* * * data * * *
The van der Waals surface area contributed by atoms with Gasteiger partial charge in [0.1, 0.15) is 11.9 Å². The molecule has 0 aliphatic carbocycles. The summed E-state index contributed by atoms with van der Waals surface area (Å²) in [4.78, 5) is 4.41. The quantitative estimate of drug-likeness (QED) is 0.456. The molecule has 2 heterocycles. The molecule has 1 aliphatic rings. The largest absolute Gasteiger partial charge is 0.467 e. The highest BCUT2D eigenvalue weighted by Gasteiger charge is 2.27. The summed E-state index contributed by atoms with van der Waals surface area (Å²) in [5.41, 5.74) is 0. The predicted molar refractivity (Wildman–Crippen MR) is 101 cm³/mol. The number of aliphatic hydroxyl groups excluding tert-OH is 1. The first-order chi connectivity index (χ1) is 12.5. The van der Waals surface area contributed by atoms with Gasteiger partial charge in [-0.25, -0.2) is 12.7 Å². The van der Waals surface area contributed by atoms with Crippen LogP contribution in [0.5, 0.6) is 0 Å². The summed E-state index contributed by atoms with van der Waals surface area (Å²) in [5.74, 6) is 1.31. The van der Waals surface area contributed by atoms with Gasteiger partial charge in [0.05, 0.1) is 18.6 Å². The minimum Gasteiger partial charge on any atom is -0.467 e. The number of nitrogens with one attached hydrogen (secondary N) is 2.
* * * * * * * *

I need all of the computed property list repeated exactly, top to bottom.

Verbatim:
The van der Waals surface area contributed by atoms with Gasteiger partial charge in [0.1, 0.15) is 11.9 Å². The molecule has 0 aliphatic carbocycles. The summed E-state index contributed by atoms with van der Waals surface area (Å²) in [4.78, 5) is 4.41. The quantitative estimate of drug-likeness (QED) is 0.456. The molecule has 2 heterocycles. The molecule has 1 aliphatic rings. The largest absolute Gasteiger partial charge is 0.467 e. The highest BCUT2D eigenvalue weighted by Gasteiger charge is 2.27. The summed E-state index contributed by atoms with van der Waals surface area (Å²) in [5.41, 5.74) is 0. The predicted molar refractivity (Wildman–Crippen MR) is 101 cm³/mol. The number of aliphatic hydroxyl groups excluding tert-OH is 1. The first-order chi connectivity index (χ1) is 12.5. The van der Waals surface area contributed by atoms with Gasteiger partial charge in [-0.25, -0.2) is 12.7 Å². The van der Waals surface area contributed by atoms with Crippen LogP contribution in [0.5, 0.6) is 0 Å². The summed E-state index contributed by atoms with van der Waals surface area (Å²) in [5.74, 6) is 1.31. The van der Waals surface area contributed by atoms with Gasteiger partial charge in [0.05, 0.1) is 18.6 Å². The minimum Gasteiger partial charge on any atom is -0.467 e. The number of nitrogens with one attached hydrogen (secondary N) is 2.